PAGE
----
3 Methodology

The extracted centrality features introduced in Sec. 2 can be represented as an matrix , where is the graph size, is the number of extracted features and each column of corresponds to a particular centrality feature that is normalized to have unit norm. The multi-centrality feature matrix is then centered by subtracting the row-wise empirical average from each row.

3.1 Multi-centrality graph PCA (MC-GPCA)

In analogy to standard graph PCA, which is applied to the graph Laplacian matrix, MC-GPCA is PCA applied to . PCA can be formulated as finding an orthonormal transformation on such that after transformation the multi-centrality feature matrix is represented by an matrix

that maximally preserves the total data variance

, where denotes the sum of diagonal entries of a matrix and is a matrix such that . Such a matrix can be obtained by solving the right singular vectors associated with the largest singular values of , which is denoted by a matrix . Moreover, the total variance of is equivalent to the sum of the squared largest singular values of divided by . Therefore using MC-GPCA we obtain -dimensional coordinates representing structural scores with respect to the principal components (i.e., columns of ). The algorithm for MC-GPCA is summarized in Algorithm 1.

3.2 Structural difference score (SDS)

We use these structural coordinates (i.e., each row of ) to define a structural difference score (SDS) for each node in a graph. The SDS of node is associated with the total squared Euclidean distance to its neighboring nodes and its number of edges (i.e., degree ), which is defined as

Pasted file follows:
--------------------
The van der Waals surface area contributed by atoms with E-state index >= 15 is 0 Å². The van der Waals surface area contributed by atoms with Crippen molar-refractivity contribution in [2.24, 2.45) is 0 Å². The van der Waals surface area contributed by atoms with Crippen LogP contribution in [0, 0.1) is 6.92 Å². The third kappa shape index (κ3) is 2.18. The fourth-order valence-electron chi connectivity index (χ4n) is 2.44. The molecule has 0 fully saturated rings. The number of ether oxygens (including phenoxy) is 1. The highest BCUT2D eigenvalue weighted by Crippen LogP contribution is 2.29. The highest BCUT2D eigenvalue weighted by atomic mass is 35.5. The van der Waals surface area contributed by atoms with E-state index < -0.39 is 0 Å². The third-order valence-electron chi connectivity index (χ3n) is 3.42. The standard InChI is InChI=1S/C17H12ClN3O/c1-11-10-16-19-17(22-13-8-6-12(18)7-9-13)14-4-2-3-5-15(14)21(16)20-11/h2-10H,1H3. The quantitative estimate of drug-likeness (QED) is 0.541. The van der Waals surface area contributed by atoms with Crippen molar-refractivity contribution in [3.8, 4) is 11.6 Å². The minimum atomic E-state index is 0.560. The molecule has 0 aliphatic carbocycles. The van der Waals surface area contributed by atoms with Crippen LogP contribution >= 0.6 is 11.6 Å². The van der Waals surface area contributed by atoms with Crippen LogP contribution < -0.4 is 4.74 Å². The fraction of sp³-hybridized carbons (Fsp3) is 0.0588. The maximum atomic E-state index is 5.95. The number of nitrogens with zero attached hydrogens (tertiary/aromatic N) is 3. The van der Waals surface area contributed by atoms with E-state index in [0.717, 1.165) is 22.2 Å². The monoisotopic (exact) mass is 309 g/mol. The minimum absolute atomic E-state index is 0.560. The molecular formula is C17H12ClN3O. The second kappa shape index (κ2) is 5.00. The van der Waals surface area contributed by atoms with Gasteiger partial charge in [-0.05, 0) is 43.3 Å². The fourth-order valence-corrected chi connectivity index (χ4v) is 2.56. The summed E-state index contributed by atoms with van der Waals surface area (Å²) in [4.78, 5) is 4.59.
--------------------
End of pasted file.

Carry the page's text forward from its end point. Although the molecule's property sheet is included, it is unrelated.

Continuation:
(9)

where denotes the -th row of , denotes Euclidean distance, and the denominator is such that the SDS of a singleton node is well-defined.

Input: A graph , desired dimension
Output: structural coordinates for each node in
1. Extract structural vectors from
2. Normalize each column of to have unit norm
3. Subtract row-wise empirical average from
4. Solve the right singular vectors of
5.
Algorithm 1 Multi-centrality graph PCA (MC-GPCA)
Input: A set of graphs , number of atoms , sparsity constraint , number of highest SDS feature z
Output: graph structure dictionary , coefficient matrix
1. Obtain z highest SDS from (9) for each graph as columns of
2. Subtract column-wise empirical average from
3. Perform K-SVD on to obtain and
Algorithm 2 Multi-centrality graph dictionary learning (MC-GDL)

3.3 Multi-centrality graph dictionary learning (MC-GDL)

Consider the case where a set of graphs is available, each possibly being of different graph size and connectivity pattern, e.g., data from a cyber network at different time instances. Multiple-centrality graph dictionary learning (MC-GDL) is proposed to learn a sparse structure representation of by finding a dictionary consisting of atoms (columns of ) and an associated sparse coefficient matrix such that the representation error is minimized while satisfying the column-wise sparsity constraints on that the number of nonzero entries of each column can not exceed a specified value , where the columns in are structural features of and

denotes the Frobenious norm. Many different methods exist for solving the dictionary learning problem of estimating